For twenty-seven months between 1932 and 1935, Bolivia and Paraguay fought an active war over the Chaco Boreal. Sparsely populated by Indigenous groups, the disputed area lay north of the Pilcomayo River, where the two countries share borders with one another, Argentina, and Brazil. It was a punishing landscape for war, with few water sources except during the rainy season, when scrubland turned to mud and made the region virtually impassable. The conflict’s origins lay in boundaries that had been poorly defined during the formation of these nation-states in the nineteenth century, but the proximate cause was nationalist efforts to develop the region and improve export routes. Fought in the interwar period with the tools of modern warfare, the Chaco War holds important lessons for military historians. Airpower played a role, but it was primarily an infantry war because the terrain made cavalry and tanks of little use. The Chaco War was the deadliest interstate conflict in 20th-century Latin America. The belligerents depleted their coffers, mobilized between 10 and 15 percent of their populations, and suffered at least 25 percent casualty rates. Bolivia’s forces had three commanders during the war, including German General Hans Kundt (b. 1869–d. 1939), while Paraguay was capably led by Mariscal José Félix Estigarribia (b. 1888–d. 1940). Paraguay was the clear victor, gaining more territory than it claimed prior to the war but less than it held at the end of the conflict. In both countries, the war had profound effects and led to the end of the liberal period. In Paraguay, Colonel Rafael Franco (b. 1896–d. 1973) overthrew President Eusebio Ayala (b. 1875–d. 1942) in February 1936, in what is known as the Febrerista Revolution, and established a populist administration emphasizing veterans’ needs. Bolivia’s postwar period was characterized by instability until the 1952 Revolution by the Revolutionary Nationalist Movement (MNR), which emphasized wartime sacrifice. The literature on the Chaco War is extensive, but most publications are Spanish-language firsthand accounts and partisan histories. This bibliographic guide contains most of the English-language scholarship available along with some of the more important and widely available titles in Spanish. Much work remains to understand this conflict and the impact of veterans on these societies, but scholars have begun to mine military archives to offer less nationalistic accounts and have made significant headway in revealing the impact on the region’s Indigenous inhabitants.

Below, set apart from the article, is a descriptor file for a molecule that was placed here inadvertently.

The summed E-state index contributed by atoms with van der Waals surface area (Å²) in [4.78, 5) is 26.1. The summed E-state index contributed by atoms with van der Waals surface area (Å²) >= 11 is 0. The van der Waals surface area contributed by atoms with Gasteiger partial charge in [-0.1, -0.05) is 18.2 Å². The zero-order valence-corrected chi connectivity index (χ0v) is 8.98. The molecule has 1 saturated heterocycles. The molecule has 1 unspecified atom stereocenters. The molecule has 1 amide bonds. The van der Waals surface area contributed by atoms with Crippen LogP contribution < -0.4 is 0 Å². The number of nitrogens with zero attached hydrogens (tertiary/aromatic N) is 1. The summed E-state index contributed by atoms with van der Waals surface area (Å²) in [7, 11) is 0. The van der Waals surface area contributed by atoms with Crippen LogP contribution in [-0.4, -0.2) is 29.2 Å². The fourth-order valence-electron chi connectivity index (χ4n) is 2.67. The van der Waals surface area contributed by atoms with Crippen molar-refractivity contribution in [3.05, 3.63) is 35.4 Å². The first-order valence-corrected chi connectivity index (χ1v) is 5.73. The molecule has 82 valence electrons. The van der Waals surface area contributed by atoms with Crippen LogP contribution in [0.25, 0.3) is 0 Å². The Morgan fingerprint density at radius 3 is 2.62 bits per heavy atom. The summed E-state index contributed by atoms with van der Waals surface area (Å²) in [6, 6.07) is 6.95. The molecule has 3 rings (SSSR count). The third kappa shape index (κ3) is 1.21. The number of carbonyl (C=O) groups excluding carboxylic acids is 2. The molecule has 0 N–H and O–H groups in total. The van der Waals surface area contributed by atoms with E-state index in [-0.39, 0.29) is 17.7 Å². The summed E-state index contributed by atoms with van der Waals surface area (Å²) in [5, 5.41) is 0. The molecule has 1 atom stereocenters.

These texts offer a larger perspective on the war. Chesterton 2016 is a recent and concise introduction to the region, conflict, and historiography. Zook 1960 still offers the best detailed English-language overview of the causes, action, and peace process; Farcau 1996 is also widely cited and highly readable. Querejazu Calvo 1965 and Centurión 1970 are the most widely available texts offering an overview from the Bolivian and Paraguayan perspectives, respectively. Shesko 2020, Niebuhr 2021, and Lorini 2006 contain far less detail on operations but place the war in the context of Bolivian politics and society. Chesterton 2013 does similar work for Paraguay with a stronger emphasis on cultural history. A work of conflict archeology, Breithoff 2020 focuses on the Mennonite and Indigenous populations often omitted from overviews of the war in addition to presenting the belligerents’ perspectives.
Breithoff, Esther. Conflict, Heritage and World-Making in the Chaco: War at the End of the Worlds?. London: UCL Press, 2020.